• Self-Regulation: The ability to obtain, maintain and change emotion, behaviour, attention and activity levels appropriate to the task or situation.
  • Sensory Processing: Accurate processing of sensory stimulation in the environment as well as in one’s own body, which directly impacts behavioural reactions.
  • Receptive (understanding) Language: Comprehension of spoken language.
  • Expressive (using) Language: Producing speech production or language being understood by others.
  • Executive Functioning: Higher order reasoning and thinking skills.
  • Emotional Development/regulation: involves the ability to perceive emotion, integrate emotion to facilitate thought, understand emotions and to regulate emotions.
  • Social skills: are determined by the ability to engage in reciprocal interaction with others (either verbally or non-verbally), to compromise with others and be able to recognize and follow social norms.
  • Planning and sequencing: The sequential multi-step task or activity performance to achieve a well-defined result.

When is the behaviour a problem?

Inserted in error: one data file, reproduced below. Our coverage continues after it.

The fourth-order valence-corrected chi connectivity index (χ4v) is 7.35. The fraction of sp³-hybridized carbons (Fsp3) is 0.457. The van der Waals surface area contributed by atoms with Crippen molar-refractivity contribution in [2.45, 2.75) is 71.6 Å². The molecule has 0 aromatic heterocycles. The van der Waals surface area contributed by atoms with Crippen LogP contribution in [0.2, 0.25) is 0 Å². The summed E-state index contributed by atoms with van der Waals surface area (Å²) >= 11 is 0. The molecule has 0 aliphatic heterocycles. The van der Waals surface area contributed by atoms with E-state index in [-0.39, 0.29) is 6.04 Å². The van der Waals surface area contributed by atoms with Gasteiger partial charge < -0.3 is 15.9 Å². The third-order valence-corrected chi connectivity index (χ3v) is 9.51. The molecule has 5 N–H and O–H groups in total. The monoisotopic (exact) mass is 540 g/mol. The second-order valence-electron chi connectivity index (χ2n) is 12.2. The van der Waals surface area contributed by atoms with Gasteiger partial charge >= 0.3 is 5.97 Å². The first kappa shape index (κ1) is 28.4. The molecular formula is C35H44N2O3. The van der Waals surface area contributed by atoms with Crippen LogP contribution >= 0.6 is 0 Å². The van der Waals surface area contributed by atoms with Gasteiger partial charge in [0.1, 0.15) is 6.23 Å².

Challenging behaviours usually break unwritten social rules and are difficult to understand.

Examples of challenging and complex behaviours include:

  • physical or verbal aggression
  • self-injury
  • property destruction
  • disinhibited and impulsive behaviour
  • hyper-sexuality
  • impulsivity
  • aggressive behaviour.

A child who has difficulties with behaviour  might:

  • Display opposition to parent or adult requests.
  • Be quick to get frustrated.
  • Have tantrums that last for longer than typical.
  • Display more tantrums or behavioural episodes per day than is typical.
  • Be difficult to discipline (e.g. are aggressive or not seem to care)
  • Typical behavioural strategies are ineffective.

Tips for managing challenging behaviours

Here are some basic tips that can help to reduce the chances of challenging behaviours, or develop positive responses to them

  • provide as much structure and routine as possible
  • communication should be clear, direct and frequent
  • talk about issues, including the behaviour and what to do about it
  • be clear about which behaviours are acceptable or not
  • have clear limits and rules – what is expected and what is appropriate
  • give the person feedback and information about their behaviour